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Human-motion generation is a long-standing challenging task due to the requirement of accurately modeling complex and diverse dynamic patterns. Most existing methods adopt sequence models such as RNN to directly model transitions in the original action space. Due to high dimensionality and potential noise, such modeling of action transitions is particularly challenging. In this paper, we focus on skeleton-based action generation and propose to model smooth and diverse transitions on a latent space of action sequences with much lower dimensionality. Conditioned on a latent sequence, actions are generated by a frame-wise decoder shared by all latent action-poses. Specifically, an implicit RNN is defined to model smooth latent sequences, whose randomness (diversity) is controlled by noise from the input. Different from standard action-prediction methods, our model can generate action sequences from pure noise without any conditional action poses. Remarkably, it can also generate unseen actions from mixed classes during training. Our model is learned with a bi-directional generative-adversarial-net framework, which can not only generate diverse action sequences of a particular class or mix classes, but also learns to classify action sequences within the same model. Experimental results show the superiority of our method in both diverse action-sequence generation and classification, relative to existing methods.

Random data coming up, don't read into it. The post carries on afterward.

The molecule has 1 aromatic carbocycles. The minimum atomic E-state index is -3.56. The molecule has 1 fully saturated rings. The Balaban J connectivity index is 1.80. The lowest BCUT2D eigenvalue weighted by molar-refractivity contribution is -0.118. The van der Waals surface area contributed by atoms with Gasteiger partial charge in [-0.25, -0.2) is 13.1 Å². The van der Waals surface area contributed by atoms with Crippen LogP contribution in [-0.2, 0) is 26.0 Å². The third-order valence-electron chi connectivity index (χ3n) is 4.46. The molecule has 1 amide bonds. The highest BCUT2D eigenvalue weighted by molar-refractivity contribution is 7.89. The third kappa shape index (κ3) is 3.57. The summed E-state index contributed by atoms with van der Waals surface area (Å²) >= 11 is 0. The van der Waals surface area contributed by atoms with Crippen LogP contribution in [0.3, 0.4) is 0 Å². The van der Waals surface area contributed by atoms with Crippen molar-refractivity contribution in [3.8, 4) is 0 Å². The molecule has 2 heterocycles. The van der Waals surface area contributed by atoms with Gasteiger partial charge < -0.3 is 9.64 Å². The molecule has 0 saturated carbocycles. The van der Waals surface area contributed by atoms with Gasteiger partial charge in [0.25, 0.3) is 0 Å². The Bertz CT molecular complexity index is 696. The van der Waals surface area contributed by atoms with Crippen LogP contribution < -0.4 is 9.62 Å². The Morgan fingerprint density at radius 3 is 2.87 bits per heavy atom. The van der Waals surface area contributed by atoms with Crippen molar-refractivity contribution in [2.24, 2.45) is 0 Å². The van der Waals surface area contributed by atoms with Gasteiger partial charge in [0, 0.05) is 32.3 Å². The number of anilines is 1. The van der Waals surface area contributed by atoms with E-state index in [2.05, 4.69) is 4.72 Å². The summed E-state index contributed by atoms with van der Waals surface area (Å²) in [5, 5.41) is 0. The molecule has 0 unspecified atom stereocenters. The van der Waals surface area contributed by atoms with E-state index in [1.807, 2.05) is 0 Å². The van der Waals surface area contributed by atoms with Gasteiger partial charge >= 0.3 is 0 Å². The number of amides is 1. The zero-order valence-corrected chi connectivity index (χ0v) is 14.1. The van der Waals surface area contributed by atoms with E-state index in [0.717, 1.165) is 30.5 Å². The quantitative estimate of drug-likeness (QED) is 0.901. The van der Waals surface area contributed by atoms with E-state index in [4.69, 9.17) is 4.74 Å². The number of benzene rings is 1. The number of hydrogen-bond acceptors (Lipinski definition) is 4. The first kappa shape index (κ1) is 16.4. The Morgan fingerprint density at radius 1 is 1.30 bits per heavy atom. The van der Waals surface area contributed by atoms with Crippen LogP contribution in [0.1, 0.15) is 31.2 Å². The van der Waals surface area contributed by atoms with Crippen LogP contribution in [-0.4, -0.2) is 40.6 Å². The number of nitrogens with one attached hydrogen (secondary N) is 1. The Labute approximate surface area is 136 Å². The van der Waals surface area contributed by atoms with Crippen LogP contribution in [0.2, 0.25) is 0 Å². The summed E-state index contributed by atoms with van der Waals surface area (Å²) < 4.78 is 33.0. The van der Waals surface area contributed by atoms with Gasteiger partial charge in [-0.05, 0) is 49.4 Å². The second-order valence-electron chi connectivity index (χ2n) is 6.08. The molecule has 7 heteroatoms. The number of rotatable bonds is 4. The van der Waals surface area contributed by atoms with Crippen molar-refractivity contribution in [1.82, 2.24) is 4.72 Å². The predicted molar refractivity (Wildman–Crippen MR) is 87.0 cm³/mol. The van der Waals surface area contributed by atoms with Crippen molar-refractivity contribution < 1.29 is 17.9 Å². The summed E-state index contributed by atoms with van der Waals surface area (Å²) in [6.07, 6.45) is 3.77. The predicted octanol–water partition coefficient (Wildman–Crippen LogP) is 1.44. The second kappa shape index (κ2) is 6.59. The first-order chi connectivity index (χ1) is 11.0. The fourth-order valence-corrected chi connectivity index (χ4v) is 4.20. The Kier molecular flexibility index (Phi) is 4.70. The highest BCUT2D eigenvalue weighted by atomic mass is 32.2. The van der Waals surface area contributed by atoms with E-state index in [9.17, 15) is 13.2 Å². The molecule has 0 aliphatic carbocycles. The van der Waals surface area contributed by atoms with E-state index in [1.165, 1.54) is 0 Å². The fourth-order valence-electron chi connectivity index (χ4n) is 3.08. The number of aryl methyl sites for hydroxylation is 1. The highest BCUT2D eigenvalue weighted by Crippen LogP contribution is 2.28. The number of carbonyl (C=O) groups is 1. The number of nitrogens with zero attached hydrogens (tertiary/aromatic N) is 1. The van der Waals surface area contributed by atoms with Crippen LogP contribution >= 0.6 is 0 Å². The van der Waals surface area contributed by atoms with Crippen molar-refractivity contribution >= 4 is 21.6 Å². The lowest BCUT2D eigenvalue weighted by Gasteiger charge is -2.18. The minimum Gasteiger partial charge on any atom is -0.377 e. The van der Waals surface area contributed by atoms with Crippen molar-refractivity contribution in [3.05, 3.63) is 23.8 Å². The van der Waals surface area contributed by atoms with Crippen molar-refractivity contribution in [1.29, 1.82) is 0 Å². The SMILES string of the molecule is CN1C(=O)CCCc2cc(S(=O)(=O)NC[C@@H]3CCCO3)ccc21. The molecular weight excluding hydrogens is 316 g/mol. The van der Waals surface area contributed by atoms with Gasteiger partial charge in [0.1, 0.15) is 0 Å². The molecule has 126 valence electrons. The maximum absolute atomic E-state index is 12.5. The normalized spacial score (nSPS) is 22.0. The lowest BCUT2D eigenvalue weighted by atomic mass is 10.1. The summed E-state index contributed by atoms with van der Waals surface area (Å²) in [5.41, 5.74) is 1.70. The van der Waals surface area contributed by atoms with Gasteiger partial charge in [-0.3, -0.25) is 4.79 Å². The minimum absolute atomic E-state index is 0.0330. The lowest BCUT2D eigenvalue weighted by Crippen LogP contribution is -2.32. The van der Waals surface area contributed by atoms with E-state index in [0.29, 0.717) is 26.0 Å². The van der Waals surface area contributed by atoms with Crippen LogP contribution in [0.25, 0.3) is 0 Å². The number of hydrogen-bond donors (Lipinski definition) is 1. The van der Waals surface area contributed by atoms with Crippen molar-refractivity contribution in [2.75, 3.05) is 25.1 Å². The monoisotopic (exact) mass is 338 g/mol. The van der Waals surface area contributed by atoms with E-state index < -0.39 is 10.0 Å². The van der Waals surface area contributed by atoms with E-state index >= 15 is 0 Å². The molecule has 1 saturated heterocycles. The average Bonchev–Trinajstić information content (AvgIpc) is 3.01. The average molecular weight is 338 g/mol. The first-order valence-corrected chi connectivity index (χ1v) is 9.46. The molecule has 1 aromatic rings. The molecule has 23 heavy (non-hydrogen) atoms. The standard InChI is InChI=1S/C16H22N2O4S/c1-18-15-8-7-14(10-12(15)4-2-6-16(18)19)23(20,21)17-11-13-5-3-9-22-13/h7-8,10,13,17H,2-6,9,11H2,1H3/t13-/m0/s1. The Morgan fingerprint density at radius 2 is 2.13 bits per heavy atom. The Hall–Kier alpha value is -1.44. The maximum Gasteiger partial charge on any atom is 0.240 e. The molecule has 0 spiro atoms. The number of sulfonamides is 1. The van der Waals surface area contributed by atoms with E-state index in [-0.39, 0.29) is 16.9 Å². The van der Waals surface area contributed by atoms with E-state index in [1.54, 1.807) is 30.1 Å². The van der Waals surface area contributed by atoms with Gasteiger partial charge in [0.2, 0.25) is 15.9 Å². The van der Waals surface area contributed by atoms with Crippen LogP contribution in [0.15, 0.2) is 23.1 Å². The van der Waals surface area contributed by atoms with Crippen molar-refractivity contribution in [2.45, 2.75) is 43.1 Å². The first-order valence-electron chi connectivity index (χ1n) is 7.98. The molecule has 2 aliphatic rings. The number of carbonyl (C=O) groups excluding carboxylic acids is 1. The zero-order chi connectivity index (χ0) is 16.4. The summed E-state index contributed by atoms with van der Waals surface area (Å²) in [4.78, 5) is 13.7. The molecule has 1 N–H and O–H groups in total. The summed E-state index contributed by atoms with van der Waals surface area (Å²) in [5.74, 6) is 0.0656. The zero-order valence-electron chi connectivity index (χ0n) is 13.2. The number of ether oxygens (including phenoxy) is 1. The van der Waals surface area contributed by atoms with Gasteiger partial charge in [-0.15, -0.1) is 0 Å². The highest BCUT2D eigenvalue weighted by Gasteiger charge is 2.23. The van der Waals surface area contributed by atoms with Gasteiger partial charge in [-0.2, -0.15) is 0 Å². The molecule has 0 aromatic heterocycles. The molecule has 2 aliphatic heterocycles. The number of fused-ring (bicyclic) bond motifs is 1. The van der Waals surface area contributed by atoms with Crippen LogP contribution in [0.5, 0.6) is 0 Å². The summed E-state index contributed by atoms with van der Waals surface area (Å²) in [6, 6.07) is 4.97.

Conference Paper
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3D human pose estimation from a monocular image or 2D joints is an ill-posed problem because of depth ambiguity and occluded joints. We argue that 3D human pose estimation from a monocular input is an inverse problem where multiple feasible solutions can exist. In this paper, we propose a novel approach to generate multiple feasible hypotheses of the 3D pose from 2D joints. In contrast to existing deep learning approaches which minimize a mean square error based on an unimodal Gaussian distribution, our method is able to generate multiple feasible hypotheses of 3D pose based on a multimodal mixture density networks. Our experiments show that the 3D poses estimated by our approach from an input of 2D joints are consistent in 2D reprojections, which supports our argument that multiple solutions exist for the 2D-to-3D inverse problem. Furthermore , we show state-of-the-art performance on the Hu-man3.6M dataset in both best hypothesis and multi-view settings, and we demonstrate the generalization capacity of our model by testing on the MPII and MPI-INF-3DHP datasets. Our code is available at the project website 1 .
Human motion prediction aims to generate future motions based on the observed human motions. Witnessing the success of Recurrent Neural Networks in modeling the sequential data, recent works utilize RNN to model human-skeleton motion on the observed motion sequence and predict future human motions. However, these methods disregarded the existence of the spatial coherence among joints and the temporal evolution among skeletons, which reflects the crucial characteristics of human motion in spatiotemporal space. To this end, we propose a novel Skeleton-joint Co-attention Recurrent Neural Networks to capture the spatial coherence among joints, and the temporal evolution among skeletons simultaneously on a skeleton-joint co-attention feature map in spatiotemporal space. First, a skeleton-joint feature map is constructed as the representation of the observed motion sequence. Second, we design a new Skeleton-joint Co-Attention mechanism to dynamically learn a skeleton-joint co-attention feature map of this skeleton-joint feature map, which can refine the useful observed motion information to predict one future motion. Third, a variant of GRU embedded with SCA collaboratively models the human-skeleton motion and human-joint motion in spatiotemporal space by regarding the skeleton-joint co-attention feature map as the motion context. Experimental results on motion prediction demonstrate the proposed method outperforms the related methods.